May 28, 2024

EAC publishes 'big picture' view on UK electrification


A report by the Environmental Audit Committee (EAC) published on May 24 concluded that problems with access to the electricity grid are holding back many planned renewable energy projects. Slow connections and a lack of clear plans for energy storage mean the country risks missing its net-zero target, the committee of MPs concluded.

Its sixth report for the 2023-24 session, “Achieving sustainable electrification of the economy”, took a “broad look” at electrification in the UK. The EAC identified key issues as obstacles to electrification, including slow connection speeds, limited capacity, inadequate planning regulations and market uncertainty.

Connection Queue

The report says the current queue for connections contains more than twice the generation needed to meet the government's target of decarbonising the energy system by 2035, and access to the grid for these projects will be key to meeting the target.

To speed up the system, Ofgem and the Electricity System Operator (ESO) have set “milestones” that projects must meet, such as gaining planning permission, or risk losing their place in the connection queue. The committee's report said this has still not reduced queue lengths.

It therefore recommends that the government and Ofgem actively monitor and streamline efforts to deliver grid connections more quickly, with the report making particular reference to Ofgem's milestone queue reforms, which focus on progressing clearly ready projects to the front of the queue.

Energy Storage Strategies

Lawmakers also noted that achieving net-zero targets while maintaining energy security and avoiding energy shortages will require significant levels of low-carbon storage. However, the scale of storage needed is not yet clear, and the energy sector needs to provide strategic direction to secure private investment. Measures to deliver grid-scale storage also need to be established.

In the EAC report, the government says more efficient, localised energy flexibility systems could save up to £10 billion a year by 2050.

Governments are encouraged to address barriers to long-term storage through direct investment in infrastructure or reform of policy mechanisms such as capacity markets.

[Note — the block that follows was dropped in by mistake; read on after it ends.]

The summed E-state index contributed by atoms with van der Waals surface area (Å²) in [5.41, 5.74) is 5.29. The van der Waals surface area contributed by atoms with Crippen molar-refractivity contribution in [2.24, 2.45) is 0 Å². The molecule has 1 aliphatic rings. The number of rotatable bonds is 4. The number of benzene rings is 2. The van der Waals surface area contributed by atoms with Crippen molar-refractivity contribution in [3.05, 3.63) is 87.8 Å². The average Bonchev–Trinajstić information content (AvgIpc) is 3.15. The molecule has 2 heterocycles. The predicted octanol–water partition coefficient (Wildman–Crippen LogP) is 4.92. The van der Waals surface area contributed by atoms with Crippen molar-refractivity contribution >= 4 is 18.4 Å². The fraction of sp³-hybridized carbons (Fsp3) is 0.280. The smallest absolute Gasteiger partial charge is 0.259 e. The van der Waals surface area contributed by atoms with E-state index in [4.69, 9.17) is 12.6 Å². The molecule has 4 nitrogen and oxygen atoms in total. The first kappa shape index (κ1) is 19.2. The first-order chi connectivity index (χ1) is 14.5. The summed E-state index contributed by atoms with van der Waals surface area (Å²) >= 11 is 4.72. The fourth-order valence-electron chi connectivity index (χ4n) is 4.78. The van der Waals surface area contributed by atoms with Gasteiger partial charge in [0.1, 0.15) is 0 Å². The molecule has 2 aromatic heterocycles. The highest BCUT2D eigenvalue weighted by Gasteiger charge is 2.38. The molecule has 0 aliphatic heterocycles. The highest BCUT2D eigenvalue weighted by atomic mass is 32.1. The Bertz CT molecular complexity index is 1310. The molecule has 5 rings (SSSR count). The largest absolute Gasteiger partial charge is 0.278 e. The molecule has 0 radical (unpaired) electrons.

The report calls for the government to publish an energy storage strategy by 2025 setting out the short-term and long-term energy storage the UK will need to meet its net zero target.

Planning, supply chain and green skills

It also found that local governments may lack the resources or in-house knowledge to speed up clean energy projects, creating a “bottleneck” in the planning system for new projects. The EAC recommended that governments empower local governments with the manpower and expertise they need to make planning decisions quickly.

The report states: “The UK workforce as a whole is lacking the fundamental skills to deliver a net-zero energy system, yet the government has yet to publish its long-promised green skills plan, nor has it yet to reveal how it will measure progress towards its green skills target.”

The lawmakers reiterated the recommendations of the EAC's 2021 Green Jobs Report, arguing that the government should outline how it will measure progress towards the green jobs target for the purpose of monitoring and evaluating the impact of policies.

UK supply chains also require government attention, with the report recommending that the government work with industry to provide incentives to ensure that key elements of the electricity infrastructure supply chain are based in the UK. The EAC report recommends that government policy in this area should prioritise maintaining and developing the UK's clean steel industry to drive the UK's technology sector.

EAC chair Philip Dunne MP said: “The Government's commitment to fully decarbonise the UK electricity grid by 2035 – increasing electricity capacity by 250% in just over a decade – is one of the most ambitious peacetime commitments by any Government. I have seen no evidence that it can be achieved any faster.”

“There is no doubt that this project, for which there is broad agreement, will require an unprecedented level of planning and coordination across government, as well as significant private investment.

“Soon after the general election, the Government must prioritise addressing these concerns and clearly set out how it will balance delivering on its net zero target with ensuring a secure energy supply.”


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